Pausing the Chatter

After being ill, and struggling last fall, I really didn’t want the fast of Advent upon me. I felt as though I’d already been through an intensified Lent, and wasn’t strong enough for another period of fasting on any level.

Yet somehow I made it through Advent, with joy, certainly with the aid and help of my family, friends and community.

And here I come again to another time of stretching myself, and again, my reaction is to recoil. That is the old habit, the old man inside of me, the man who wants ease, and the kicking up of his heals, the comfortable couch with the chocolates and cheesepuffs at the ready. (I don’t really like cheesepuffs, but they just sound so frivolous, don’t they?!) As much as I like to be comfortable and cozy, I want change, and I want my heart open to receive what God has prepared for me. I was open last November–raw, and hurting, but open.

So, my resolve is two things. To do, and to be. I’m hoping not to chat, and explain, and sermonize much over these next weeks. I’m hoping to just get off the couch and bake, and pray, and sleep, and eat, and give, and garden, and marvel at God and his creation. I’ll be posting, God willing, lots of photos, but I want to stay clear of lectures. I’m too good at them, and they’re not always that good for your heart or mine.

So, in that vein, these last few days have looked a bit like this.

And hopefully the next few weeks will look a whole lot like this!

Blessed Lent, my friends!


8 thoughts on “Pausing the Chatter

  1. I hope you will have strength this Great Lent to do what God wants you to do…I was thinking I wouldn’t bake all this first week, but I think I will make simple loaf of rosemary bread today.

  2. dear jane,
    i have been following your blog for a few weeks now. your bread recipes were what enticed me to begin with but now i am appreciating your sharing of spirituality more and more. i’m roman catholic, so have been in lent for almost a week now, practising the ‘monastic fast’ used in cistercian abbeys. this is more strict than the normal lenten fast practised by the church as a whole. our priest reminded us on sunday to think of lent as ‘a forty day retreat’ so i am adding my prayers that your Great Lent will be a time of fruitful reflection and deepening of faith.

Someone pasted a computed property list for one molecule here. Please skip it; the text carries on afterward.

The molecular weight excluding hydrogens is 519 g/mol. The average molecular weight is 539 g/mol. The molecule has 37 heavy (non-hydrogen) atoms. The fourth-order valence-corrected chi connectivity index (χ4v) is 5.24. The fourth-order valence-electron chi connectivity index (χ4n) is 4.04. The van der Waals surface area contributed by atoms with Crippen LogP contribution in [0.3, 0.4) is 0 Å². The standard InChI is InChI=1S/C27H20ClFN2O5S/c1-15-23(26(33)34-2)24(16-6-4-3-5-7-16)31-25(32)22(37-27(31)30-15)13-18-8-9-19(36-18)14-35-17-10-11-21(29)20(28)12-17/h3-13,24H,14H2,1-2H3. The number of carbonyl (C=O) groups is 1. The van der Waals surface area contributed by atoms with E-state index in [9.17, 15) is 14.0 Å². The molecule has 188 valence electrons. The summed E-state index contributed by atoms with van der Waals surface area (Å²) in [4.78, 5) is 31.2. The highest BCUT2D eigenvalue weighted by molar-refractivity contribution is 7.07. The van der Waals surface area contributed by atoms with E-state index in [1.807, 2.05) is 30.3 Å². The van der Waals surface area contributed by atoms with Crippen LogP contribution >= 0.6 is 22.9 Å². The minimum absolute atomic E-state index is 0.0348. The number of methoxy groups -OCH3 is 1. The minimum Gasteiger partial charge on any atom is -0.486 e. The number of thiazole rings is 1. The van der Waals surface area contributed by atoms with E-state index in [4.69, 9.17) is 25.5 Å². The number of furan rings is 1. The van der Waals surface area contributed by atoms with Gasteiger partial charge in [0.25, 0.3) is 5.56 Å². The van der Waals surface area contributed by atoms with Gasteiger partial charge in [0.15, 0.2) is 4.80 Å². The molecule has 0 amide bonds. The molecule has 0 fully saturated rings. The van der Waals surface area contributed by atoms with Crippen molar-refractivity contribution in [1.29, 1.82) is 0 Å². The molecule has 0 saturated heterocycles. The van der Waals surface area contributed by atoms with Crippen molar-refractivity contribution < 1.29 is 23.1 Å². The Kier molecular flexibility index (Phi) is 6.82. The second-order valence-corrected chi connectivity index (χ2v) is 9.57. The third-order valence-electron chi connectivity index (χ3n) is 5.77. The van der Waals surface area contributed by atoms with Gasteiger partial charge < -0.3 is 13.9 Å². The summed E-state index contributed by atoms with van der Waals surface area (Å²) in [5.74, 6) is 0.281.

• Welcome, Gretchen, and blessings during this time of renewal. More recipes to come, and some other goodies planned, but mostly giving and seeking to be quiet these next 40 days. Thank you for your prayers!

  3. Love the photo of the candle with the birds and the Theotokos plate in the back ground. What an inspiring setting!

    We missed the perogie luncheon for Cheesefare following church on Sunday in order to tour a prospective college campus but I did use up all the cheese in the house on a five cheese baked macaroni. Now we have our time of cleansing and abstinence.

    • Yes, our cheese drawer was emptied, too. One cup of sharp cheddar into a giant no-knead loaf (that also had some sour starter in it) which went to church for coffee hour, and my husband made a delicious quiche… yum.

      But enough of food! Blessed Lent, Hilarene.

    • B Joanna. I am so thankful that the sermonizing doesn’t make its way into this blog too often. I work hard at that, but it’s alive and well in the interactions with my beloved children. Bless them. I am working on being a silent mamma, one who lives out Christ instead of preaches him. That is a big part of my effort this Lent.
      Pray for me! And I will be praying for all of you…

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